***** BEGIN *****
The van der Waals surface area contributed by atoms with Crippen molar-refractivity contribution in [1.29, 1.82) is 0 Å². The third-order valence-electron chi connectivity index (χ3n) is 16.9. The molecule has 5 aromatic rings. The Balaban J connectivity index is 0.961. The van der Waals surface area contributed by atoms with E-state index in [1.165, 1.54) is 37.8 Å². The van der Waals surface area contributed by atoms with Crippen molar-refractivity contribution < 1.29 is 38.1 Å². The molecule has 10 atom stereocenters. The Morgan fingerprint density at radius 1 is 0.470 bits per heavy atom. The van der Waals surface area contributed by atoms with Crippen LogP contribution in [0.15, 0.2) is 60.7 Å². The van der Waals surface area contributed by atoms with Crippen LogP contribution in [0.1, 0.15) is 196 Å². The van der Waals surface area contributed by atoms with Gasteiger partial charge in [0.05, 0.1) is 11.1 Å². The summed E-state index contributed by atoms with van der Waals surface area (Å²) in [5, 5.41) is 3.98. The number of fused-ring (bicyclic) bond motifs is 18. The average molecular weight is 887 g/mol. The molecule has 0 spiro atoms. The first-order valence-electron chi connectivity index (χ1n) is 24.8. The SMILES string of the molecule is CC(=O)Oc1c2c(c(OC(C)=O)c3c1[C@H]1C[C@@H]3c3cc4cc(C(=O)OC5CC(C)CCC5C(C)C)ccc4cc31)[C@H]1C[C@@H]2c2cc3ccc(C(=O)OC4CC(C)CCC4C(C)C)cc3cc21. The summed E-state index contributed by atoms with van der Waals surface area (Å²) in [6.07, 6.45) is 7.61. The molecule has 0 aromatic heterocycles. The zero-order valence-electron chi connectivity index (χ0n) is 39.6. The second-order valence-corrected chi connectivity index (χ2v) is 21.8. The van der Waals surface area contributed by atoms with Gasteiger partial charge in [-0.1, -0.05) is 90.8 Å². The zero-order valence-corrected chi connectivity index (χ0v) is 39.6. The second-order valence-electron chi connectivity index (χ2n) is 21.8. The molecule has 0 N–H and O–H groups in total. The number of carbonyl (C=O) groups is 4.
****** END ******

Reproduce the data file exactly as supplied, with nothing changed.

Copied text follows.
The van der Waals surface area contributed by atoms with Crippen molar-refractivity contribution in [1.29, 1.82) is 0 Å². The third-order valence-electron chi connectivity index (χ3n) is 16.9. The molecule has 5 aromatic rings. The Balaban J connectivity index is 0.961. The van der Waals surface area contributed by atoms with E-state index in [1.165, 1.54) is 37.8 Å². The van der Waals surface area contributed by atoms with Crippen molar-refractivity contribution < 1.29 is 38.1 Å². The molecule has 10 atom stereocenters. The Morgan fingerprint density at radius 1 is 0.470 bits per heavy atom. The van der Waals surface area contributed by atoms with Crippen LogP contribution in [0.15, 0.2) is 60.7 Å². The van der Waals surface area contributed by atoms with Crippen LogP contribution in [0.1, 0.15) is 196 Å². The van der Waals surface area contributed by atoms with Gasteiger partial charge in [0.05, 0.1) is 11.1 Å². The summed E-state index contributed by atoms with van der Waals surface area (Å²) in [5, 5.41) is 3.98. The number of fused-ring (bicyclic) bond motifs is 18. The average molecular weight is 887 g/mol. The molecule has 0 spiro atoms. The first-order valence-electron chi connectivity index (χ1n) is 24.8. The SMILES string of the molecule is CC(=O)Oc1c2c(c(OC(C)=O)c3c1[C@H]1C[C@@H]3c3cc4cc(C(=O)OC5CC(C)CCC5C(C)C)ccc4cc31)[C@H]1C[C@@H]2c2cc3ccc(C(=O)OC4CC(C)CCC4C(C)C)cc3cc21. The summed E-state index contributed by atoms with van der Waals surface area (Å²) in [6.07, 6.45) is 7.61. The molecule has 0 aromatic heterocycles. The zero-order valence-electron chi connectivity index (χ0n) is 39.6. The second-order valence-corrected chi connectivity index (χ2v) is 21.8. The van der Waals surface area contributed by atoms with Gasteiger partial charge in [-0.1, -0.05) is 90.8 Å². The zero-order valence-corrected chi connectivity index (χ0v) is 39.6. The second-order valence-electron chi connectivity index (χ2n) is 21.8. The molecule has 0 N–H and O–H groups in total. The number of carbonyl (C=O) groups is 4.